I agree with the overall point that for most people in most of the things that we do every day the amount of work that we put in is going to determine the level of our output. That said, I think that you may be discounting genetics a bit. Part of the problem is that our conversations tend to take the shape of this nature v. nurture dichotomy that I’m not sure really exists as an objective concept. More likely there is something broadly defined as human development that is composed of a a series of very complicated feedback loops that play out through genes and environment and intentional action and a whole lot of random luck.

    In other words, Lebron James genetics is part of his history. James was 6’1 at age 13 and 6’3 as a high school freshman. On a podcast, I head Jay Williams talk about how Lebron came to work out with the Bulls prior to the 2003 draft and, at 18, was holding his own against NBA vets. Someone who didn’t have that genetic predisposition would have never been in the position to play against those opponents in the first place.

    To perform at the highest level of any activity, you likely need both the genetic tools and the work to transform that raw potential into realized ability. But yeah, for the most of things that you and I do on a given day, our willingness and ability to try and fail and try again is likely going to be the deciding factor to how successful we are.

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    • This pretty much sums up my view of it. I was that kid that had a natural talent for math. I would have a mathematical concept presented to me, either in a book or in class, and I would just immediately get it, easy-peasy. That held true until maybe my 2nd or 3rd year of college. I don’t know what else to call that but native talent. Could I have become a mathematician? Probably a 2nd or 3rd tier one; I was talented but not a prodigy.

      Anyway, this question of nature vs. nurture seems pretty much settled to me; it’s both. The more interesting question to me is why people want to insist on it being one or the other and how that lines up with politics depending on the particular trait being inspected.

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      • Road,
        And I know someone with a natural ailment in math (actually quite a few. uses 2’s complement to do addition level of “doesn’t do math well”). He’s tops in his field (and it’s a mathematical field), he just fakes the math when he needs to explain himself to other people.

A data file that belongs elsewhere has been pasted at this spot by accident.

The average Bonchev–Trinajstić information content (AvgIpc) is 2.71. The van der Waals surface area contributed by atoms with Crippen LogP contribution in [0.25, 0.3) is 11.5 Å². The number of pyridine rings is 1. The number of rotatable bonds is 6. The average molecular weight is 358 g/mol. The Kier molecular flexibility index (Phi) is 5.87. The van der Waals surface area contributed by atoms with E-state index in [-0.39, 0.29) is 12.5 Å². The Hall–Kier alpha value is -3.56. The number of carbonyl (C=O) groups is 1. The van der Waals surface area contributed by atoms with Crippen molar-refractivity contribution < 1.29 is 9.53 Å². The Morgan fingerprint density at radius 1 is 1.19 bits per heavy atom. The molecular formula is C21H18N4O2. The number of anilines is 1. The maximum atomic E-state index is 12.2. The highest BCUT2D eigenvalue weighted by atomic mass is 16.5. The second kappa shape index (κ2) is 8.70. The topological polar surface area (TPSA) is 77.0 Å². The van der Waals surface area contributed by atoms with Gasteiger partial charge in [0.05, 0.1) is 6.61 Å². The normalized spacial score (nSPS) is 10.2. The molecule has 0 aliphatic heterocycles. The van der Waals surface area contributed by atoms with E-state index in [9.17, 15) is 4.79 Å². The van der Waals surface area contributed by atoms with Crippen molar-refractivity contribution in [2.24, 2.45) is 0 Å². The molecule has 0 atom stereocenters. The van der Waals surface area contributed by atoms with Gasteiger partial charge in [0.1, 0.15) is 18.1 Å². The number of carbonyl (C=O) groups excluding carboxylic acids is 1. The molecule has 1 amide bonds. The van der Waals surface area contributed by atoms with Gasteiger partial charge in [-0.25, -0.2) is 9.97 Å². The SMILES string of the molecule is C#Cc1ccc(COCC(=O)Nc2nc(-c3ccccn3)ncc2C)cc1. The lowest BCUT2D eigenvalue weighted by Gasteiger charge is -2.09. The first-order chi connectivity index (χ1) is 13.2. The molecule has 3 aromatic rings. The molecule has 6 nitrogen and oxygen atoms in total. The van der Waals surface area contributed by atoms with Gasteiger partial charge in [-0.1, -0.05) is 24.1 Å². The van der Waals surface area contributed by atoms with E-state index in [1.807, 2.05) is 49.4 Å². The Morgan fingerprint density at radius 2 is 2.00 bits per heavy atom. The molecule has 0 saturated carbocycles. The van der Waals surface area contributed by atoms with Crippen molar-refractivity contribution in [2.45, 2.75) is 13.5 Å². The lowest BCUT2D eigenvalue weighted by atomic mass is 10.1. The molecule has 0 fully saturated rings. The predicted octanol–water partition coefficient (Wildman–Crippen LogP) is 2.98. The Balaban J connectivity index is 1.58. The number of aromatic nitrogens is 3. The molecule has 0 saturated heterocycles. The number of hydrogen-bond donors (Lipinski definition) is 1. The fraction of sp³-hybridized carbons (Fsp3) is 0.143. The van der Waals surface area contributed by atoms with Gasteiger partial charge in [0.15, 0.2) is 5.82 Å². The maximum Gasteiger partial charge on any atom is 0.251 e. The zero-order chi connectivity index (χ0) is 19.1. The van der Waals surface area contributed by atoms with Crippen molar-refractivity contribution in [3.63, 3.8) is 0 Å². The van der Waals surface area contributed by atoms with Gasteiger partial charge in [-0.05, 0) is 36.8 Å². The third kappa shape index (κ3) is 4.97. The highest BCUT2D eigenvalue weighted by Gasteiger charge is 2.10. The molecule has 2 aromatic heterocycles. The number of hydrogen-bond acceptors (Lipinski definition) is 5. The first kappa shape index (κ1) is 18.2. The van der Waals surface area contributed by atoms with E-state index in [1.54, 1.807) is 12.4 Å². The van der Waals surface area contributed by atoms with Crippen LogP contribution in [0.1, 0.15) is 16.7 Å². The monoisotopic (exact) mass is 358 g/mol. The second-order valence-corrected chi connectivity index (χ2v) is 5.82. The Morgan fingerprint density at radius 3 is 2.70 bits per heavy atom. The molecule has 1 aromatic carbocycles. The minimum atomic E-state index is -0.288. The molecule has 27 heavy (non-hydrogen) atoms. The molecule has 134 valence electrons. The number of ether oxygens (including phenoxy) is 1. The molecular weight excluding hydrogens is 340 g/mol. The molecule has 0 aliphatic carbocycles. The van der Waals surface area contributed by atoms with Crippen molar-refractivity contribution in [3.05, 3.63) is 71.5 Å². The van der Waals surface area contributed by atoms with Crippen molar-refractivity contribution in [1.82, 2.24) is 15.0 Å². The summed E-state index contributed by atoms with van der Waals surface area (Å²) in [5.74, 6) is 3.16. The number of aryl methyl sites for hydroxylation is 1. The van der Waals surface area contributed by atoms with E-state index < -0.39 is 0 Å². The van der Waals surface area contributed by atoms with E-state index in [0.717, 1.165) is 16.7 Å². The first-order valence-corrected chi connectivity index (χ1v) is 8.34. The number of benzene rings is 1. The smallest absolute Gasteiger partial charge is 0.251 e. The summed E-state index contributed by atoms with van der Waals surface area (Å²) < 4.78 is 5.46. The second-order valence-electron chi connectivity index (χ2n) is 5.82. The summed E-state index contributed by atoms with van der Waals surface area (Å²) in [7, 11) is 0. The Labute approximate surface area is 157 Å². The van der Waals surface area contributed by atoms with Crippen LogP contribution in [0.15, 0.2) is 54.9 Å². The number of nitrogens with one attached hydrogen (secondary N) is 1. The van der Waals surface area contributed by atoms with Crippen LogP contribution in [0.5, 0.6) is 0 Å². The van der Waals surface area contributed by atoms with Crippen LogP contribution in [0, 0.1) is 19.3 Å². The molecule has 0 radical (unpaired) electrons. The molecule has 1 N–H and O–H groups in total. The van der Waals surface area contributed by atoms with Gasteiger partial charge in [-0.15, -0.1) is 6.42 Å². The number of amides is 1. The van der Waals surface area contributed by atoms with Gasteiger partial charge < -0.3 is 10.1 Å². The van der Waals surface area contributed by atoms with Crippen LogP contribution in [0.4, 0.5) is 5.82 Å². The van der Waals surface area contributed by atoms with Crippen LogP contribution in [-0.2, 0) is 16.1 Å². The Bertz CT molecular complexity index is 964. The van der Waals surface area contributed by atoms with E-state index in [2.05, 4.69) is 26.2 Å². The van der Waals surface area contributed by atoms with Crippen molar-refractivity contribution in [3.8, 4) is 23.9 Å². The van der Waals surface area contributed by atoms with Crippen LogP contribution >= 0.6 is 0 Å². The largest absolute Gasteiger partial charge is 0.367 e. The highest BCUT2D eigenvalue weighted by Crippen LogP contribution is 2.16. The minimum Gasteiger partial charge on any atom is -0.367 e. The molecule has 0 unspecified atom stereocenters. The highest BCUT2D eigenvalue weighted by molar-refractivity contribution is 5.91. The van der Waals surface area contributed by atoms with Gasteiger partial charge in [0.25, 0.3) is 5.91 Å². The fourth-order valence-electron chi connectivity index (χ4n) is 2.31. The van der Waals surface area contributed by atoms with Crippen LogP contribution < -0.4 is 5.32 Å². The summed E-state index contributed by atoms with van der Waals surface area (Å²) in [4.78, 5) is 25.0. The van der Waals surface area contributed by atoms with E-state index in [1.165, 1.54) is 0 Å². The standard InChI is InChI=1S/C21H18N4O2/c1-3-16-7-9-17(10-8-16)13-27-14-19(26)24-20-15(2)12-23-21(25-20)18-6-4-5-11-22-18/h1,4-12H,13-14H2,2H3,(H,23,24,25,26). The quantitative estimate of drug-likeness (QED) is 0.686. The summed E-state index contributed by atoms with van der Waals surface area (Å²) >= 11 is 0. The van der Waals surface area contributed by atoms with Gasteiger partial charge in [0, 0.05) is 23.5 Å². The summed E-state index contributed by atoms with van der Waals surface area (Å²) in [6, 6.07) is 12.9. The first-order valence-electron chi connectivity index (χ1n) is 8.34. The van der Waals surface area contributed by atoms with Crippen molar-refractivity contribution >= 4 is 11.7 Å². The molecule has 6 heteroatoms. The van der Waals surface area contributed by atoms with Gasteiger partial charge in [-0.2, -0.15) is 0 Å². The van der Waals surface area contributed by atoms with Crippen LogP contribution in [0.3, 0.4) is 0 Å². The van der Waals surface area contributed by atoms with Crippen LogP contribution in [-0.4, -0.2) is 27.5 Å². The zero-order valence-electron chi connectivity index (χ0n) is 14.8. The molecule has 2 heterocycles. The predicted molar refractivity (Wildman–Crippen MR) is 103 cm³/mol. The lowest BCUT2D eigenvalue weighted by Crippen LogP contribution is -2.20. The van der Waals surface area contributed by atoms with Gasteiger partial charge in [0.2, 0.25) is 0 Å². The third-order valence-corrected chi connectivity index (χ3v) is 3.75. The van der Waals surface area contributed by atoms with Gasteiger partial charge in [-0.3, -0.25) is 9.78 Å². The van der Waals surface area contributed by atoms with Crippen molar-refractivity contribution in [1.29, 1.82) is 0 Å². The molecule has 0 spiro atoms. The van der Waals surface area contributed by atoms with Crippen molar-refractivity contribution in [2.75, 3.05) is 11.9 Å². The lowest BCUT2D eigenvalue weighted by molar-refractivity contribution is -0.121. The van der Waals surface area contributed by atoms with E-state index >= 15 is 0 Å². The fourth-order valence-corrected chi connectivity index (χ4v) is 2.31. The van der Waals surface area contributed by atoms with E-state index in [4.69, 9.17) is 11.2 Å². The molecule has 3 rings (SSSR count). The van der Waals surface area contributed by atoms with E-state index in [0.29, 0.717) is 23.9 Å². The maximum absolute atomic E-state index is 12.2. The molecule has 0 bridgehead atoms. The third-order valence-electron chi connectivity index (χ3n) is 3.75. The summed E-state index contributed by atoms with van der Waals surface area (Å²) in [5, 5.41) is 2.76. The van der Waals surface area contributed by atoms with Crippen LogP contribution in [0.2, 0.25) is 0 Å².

Some people have a native talent for developing themselves, and bridging “I can’t do that” into “well, I can make these few things work together…”

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    • To perform at the highest level of any activity, you likely need both the genetic tools and the work to transform that raw potential into realized ability.

      Consider the Tour de France. Every single one of those riders is a genetic freak. They are every one way out in the far right tail of the human distributions for all of oxygen transport, muscle recovery, pain tolerance, ability to absorb calories, and more. Even at that level there are only a handful who are freakish enough to seriously compete for the individual title. It’s one of the reasons doping is so often a problem in the sport — someone who comes up just a bit short in oxygen transport or muscle recovery genetics looking to offset that.

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        • As a group, Tour riders are among the most studied extreme athletes in the world. I recall a piece about the genetics aspect that said we know enough about human distributions to estimate that there are probably a few thousand people in the world with the genetics to be serious Tour competitors. Almost all lack the opportunities or the interest to do so.

          Some of the things that turn out to be important are surprising. Riders’ performance is limited by how much they can eat and how many calories their gut extracts from that food. An extra couple hundred calories per day is a significant advantage.

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    • I agree. Many people share LeBron’s history. Or, at least, early history. But he responded to that history differently, in part based on genetics, and their histories diverged.

      I have two sons with similar enough contexts for their upbringing. And yet from birth certain differences were obvious. As well as certain similarities.

      We are not solely our histories. We are a blend of our histories, our genetics, the interplay of the two, and a whole bunch of other stuff.